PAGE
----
Timothy Evans stood trial for one killing only, that of his daughter, Geraldine. He pleaded not guilty. The trial reasoned he would put up a defense of ‘provocation’ if accused of killing Beryl, which might have spared him the noose, a defense unavailable to Evans if accused of killing a baby. They produced four ‘confessions’ of a backward illiterate who would have been questioned mercilessly when in custody. The prosecution did not call the workmen who were in the washhouse on the day Evans had told he had taken the corpses of his wife and baby there, nor other indication which did not benefit their case. Today, let it be said, Timothy Evans would not have been sentenced on admission alone, at least not in the way it was taken.
Christie testified against Evans. Here was a man who had served during the war, and who had been a ‘Special’, giving information against somebody who had ‘confessed’. As for his prior record of crime, Christie had not been in crisis for seventeen years. Evans was seen as the liar he was, a man who was now blaming Christie to save his skin. He had interpreted, albeit in changing accounts, the details of the killings; but in custody then, who is to say what details the police gave him? Evans was convicted and sentenced to death. He was hanged on 9th March 1950.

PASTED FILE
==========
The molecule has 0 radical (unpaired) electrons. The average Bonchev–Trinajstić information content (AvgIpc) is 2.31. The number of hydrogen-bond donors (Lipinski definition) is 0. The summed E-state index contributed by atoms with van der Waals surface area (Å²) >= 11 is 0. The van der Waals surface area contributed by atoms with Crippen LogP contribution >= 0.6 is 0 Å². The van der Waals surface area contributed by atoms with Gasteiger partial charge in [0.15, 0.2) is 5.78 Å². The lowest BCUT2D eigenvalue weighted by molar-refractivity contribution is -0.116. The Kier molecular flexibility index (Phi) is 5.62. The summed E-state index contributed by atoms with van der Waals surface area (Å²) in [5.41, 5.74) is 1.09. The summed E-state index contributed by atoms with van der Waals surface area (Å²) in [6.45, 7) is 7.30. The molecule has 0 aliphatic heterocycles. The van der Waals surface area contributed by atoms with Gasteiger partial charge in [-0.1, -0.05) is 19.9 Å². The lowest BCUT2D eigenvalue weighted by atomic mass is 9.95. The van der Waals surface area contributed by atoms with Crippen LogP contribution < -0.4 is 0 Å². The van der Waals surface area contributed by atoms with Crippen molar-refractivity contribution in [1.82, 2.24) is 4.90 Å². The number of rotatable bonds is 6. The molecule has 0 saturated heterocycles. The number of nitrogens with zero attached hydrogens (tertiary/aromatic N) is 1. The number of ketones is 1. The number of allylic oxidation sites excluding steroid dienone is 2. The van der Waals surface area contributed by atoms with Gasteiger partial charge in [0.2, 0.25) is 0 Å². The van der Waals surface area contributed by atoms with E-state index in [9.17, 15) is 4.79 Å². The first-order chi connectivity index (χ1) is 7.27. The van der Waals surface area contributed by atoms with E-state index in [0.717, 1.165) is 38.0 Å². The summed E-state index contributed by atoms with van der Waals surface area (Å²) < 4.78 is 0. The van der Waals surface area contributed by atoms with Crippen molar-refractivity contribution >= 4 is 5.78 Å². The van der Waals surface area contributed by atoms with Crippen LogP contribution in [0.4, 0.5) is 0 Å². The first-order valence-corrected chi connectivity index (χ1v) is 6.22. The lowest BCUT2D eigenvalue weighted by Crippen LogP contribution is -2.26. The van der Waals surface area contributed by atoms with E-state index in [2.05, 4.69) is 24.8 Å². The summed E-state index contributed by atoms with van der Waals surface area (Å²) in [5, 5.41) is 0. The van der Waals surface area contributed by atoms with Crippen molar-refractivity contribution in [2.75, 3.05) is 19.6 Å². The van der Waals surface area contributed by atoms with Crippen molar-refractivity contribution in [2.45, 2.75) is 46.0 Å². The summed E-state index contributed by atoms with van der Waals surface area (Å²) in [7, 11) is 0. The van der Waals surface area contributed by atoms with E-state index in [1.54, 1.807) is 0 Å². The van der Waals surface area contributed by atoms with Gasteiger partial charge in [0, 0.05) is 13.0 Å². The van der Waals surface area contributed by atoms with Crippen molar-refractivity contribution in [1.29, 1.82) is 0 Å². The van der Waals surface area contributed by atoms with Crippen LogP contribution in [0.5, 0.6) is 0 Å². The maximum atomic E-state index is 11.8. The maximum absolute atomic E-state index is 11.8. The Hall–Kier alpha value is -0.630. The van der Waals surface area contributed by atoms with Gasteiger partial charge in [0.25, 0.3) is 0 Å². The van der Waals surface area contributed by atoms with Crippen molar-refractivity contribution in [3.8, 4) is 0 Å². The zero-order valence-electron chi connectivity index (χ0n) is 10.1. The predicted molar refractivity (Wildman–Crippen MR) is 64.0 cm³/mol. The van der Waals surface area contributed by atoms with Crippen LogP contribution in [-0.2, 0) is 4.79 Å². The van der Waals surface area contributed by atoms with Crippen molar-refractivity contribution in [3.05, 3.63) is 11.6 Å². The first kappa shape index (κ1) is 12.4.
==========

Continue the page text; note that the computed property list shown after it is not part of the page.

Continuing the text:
Which left Mr. and Mrs. Christie to get on with their lives in Rillington Place. But things did not go nicely, what with Christie’s hypochondria driving his spouse mad, and her repugnance of a Jamaican family who had moved into one of the other flats. Christie lost his employment. What a disappointing couple they must have been, living on the site of a double murder and driving one another to mutual distraction. The problem was resolved that December when Ethel Christie vanished.
Christie told Ethel’s friends that his spouse had came back to Sheffield, although they must have thought it strange that she would do so without so much as a word. He told one that Ethel was asking politely after her and even sent presents to relatives purporting to be from the happy couple – himself and Ethel. Without employment and with no money, he sold his furniture to pay the rent. He even ‘sold’ the rented flat to a couple, who strode in then out again when they found the scam. They were pleased to do so, for the place had a bizarre smell about it. Christie vanished.
They Started Again
The flat now vacant, an upstairs tenant, Mr. Brown, was authorized to make use of the kitchen facilities. Mr. Brown thought it required a tidy-up – an understatement that would have been – and decided to put a shelf up. The wall was hollow, and behind he found there was a hidden cupboard door. He shone a light inside and saw what seemed to be the corpse of a nude woman. He could not have known that he was about to reveal a horror story, that six corpses would be found at 10 Rillington Place, that Reginald Christie would be recognized as a mass killer of women in situations of appalling intensity. The police were called and they started a search…